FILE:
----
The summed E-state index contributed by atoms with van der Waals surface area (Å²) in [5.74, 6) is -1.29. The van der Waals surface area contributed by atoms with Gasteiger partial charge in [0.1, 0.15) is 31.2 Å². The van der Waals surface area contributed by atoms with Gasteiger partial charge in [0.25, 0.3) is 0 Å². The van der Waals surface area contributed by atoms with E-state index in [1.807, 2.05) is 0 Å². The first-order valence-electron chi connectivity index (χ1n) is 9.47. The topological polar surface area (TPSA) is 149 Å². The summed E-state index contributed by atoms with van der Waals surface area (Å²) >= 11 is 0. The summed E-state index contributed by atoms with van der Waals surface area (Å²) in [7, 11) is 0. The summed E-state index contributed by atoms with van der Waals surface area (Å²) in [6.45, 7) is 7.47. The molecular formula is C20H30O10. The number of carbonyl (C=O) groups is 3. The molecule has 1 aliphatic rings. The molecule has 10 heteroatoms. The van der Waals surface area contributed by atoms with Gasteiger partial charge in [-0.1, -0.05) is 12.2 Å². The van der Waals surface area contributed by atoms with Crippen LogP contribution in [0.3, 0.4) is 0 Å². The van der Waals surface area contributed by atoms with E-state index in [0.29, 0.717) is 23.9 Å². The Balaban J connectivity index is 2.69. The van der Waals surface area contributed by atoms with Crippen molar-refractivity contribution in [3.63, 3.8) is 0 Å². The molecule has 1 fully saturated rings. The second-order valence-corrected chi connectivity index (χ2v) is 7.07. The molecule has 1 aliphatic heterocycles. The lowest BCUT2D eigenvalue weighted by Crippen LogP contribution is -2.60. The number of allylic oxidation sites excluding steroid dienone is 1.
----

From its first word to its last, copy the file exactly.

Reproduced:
The summed E-state index contributed by atoms with van der Waals surface area (Å²) in [5.74, 6) is -1.29. The van der Waals surface area contributed by atoms with Gasteiger partial charge in [0.1, 0.15) is 31.2 Å². The van der Waals surface area contributed by atoms with Gasteiger partial charge in [0.25, 0.3) is 0 Å². The van der Waals surface area contributed by atoms with E-state index in [1.807, 2.05) is 0 Å². The first-order valence-electron chi connectivity index (χ1n) is 9.47. The topological polar surface area (TPSA) is 149 Å². The summed E-state index contributed by atoms with van der Waals surface area (Å²) >= 11 is 0. The summed E-state index contributed by atoms with van der Waals surface area (Å²) in [7, 11) is 0. The summed E-state index contributed by atoms with van der Waals surface area (Å²) in [6.45, 7) is 7.47. The molecular formula is C20H30O10. The number of carbonyl (C=O) groups is 3. The molecule has 1 aliphatic rings. The molecule has 10 heteroatoms. The van der Waals surface area contributed by atoms with Gasteiger partial charge in [-0.1, -0.05) is 12.2 Å². The van der Waals surface area contributed by atoms with Crippen LogP contribution in [0.3, 0.4) is 0 Å². The van der Waals surface area contributed by atoms with E-state index in [0.29, 0.717) is 23.9 Å². The Balaban J connectivity index is 2.69. The van der Waals surface area contributed by atoms with Crippen molar-refractivity contribution in [3.63, 3.8) is 0 Å². The molecule has 1 fully saturated rings. The second-order valence-corrected chi connectivity index (χ2v) is 7.07. The molecule has 1 aliphatic heterocycles. The lowest BCUT2D eigenvalue weighted by Crippen LogP contribution is -2.60. The number of allylic oxidation sites excluding steroid dienone is 1.